This mechanic would be great for a modern spec ops/SWAT game where the gunplay/angles/positioning was the point of the whole game. But for my horror game with psychic and sci fi tech elements they were the wrong choice - a set of serious decisions that drew attention away from what made it a unique horror game. I had a decent mechanic but it focuses decisions in the wrong place.
While points #1 and #2 were more focussed on the mental effort required by the player, this last point links more with the feel of the game. A contrasting example:
Warmachine is interested in the use of focus, synergies between units. It has IGOUGO which usually gives too much mental down time (aka disengagement) to the inactive player. I generally dislike IGOUGO but it is a good choice for Warmachine as otherwise it would be difficult to co-ordinate units. In contrast to my example above, it has a (usually) poor mechanic which suits the feel of the game.
(Edit) #4: Pacing. This may be the word I am looking for. Ever had a movie or book start well, but you lose interest halfway through? Other times (as per #1) a movie *cough Michael Bay cough* has so many relentless action scenes and explosions you actually become numb to them. Yes, I've fallen asleep during Transformers. This is probably kinda an overlap between #1 and #3 - sometimes in a game, if you are bombarded with too many decisions it's hard to see the actual critical ones. You can't appreciate or identify a critical decision or moment in the game. Can you identify the epic or 'oh s--t' moments afterwards? "I knew I lost when my wizard used his ultimate feat but failed due to..." or "cavalry charge broke orc skirmish line."
These critical decisions should also align with the key focus or feel of the game (#3). A game about sci fi horror should pivot on moments like "held ground and unjammed gun when faced with space ghouls due to team-mate morale boost" or "moved out of wifi range of corrupted cyber entity" not just be "established overlapping fire lanes/angles" every time.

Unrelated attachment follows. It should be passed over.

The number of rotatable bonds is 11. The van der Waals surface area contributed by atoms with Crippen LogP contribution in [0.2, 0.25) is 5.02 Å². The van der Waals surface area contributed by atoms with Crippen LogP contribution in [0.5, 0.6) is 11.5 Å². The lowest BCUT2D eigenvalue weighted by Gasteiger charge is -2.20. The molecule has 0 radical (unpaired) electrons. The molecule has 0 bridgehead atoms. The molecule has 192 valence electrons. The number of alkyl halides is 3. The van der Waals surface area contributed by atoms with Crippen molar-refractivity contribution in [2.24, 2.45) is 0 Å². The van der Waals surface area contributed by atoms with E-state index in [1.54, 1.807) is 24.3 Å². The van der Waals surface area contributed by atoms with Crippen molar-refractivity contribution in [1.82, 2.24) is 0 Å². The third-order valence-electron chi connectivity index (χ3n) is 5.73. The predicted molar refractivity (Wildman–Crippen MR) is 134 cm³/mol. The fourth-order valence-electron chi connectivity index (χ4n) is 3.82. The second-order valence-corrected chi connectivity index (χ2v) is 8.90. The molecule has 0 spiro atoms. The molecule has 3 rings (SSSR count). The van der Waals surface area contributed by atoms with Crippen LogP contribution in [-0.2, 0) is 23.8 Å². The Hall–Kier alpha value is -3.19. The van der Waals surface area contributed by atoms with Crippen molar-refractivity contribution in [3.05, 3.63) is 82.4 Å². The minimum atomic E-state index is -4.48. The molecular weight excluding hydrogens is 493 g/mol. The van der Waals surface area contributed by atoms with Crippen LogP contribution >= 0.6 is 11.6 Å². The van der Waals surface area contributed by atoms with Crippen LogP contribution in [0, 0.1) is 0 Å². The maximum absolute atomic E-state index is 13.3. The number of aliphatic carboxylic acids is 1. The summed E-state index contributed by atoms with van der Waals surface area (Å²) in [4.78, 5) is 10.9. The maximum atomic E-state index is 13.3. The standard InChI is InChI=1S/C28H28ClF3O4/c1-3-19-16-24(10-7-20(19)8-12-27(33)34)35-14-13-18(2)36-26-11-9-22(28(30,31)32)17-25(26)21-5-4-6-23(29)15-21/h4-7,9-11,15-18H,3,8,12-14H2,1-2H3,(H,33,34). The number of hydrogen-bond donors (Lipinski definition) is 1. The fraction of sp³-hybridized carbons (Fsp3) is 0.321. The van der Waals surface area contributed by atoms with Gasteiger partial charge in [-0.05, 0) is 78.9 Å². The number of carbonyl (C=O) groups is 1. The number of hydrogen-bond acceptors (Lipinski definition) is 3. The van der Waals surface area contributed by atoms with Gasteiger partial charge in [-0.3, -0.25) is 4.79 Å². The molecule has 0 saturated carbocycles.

I guess pacing is - are there critical moments in the game (like a book or movie), which align with the core focus 'feel' of the game - or is there such a relentless torrent of decisions you have no idea what went wrong and cannot point to the key passages of play. If every decision is equally epic, then they are all actually 'average'.
(Edit) #5. Long term strategic decisions vs short term reactions. In Chess you can sometimes see key moments building to a climax many moves ahead of time. In contrast, many reaction-based wargames (or ones with random activation) deliberately take agency from the player with almost no ability to plan ahead. I'm not advocating one over the other - it depends on your game design aim. Some players like strategically thinking far ahead to play plans - others like the feeling of just barely controlling chaos.
But a game that allows capacity for both short term tit-for-tat reactive play AND retains some long term planning might be a richer experience. A bit like TV series - some have great one-off episodes but no overall season arc. Others have mediocre acting and episodes but you keep watching because of the longer story season arc. Some TV shows have both great individual episodes and a good arc.
A high volume of decisions or many difficult decisions (aka complex decisions or those with serious consequences) can place a high mental load on players. Other times, the wrong decisions can be emphasized - i.e. the players effort and attention is focussed on something that should not be central to the game, giving a completely different feel to the game than was intended.
Note: I may come back to this topic as I'm tired and feel I've only scratched the surface - so don't be startled if there's an edit adding in more points later, when I can articulate my thoughts better.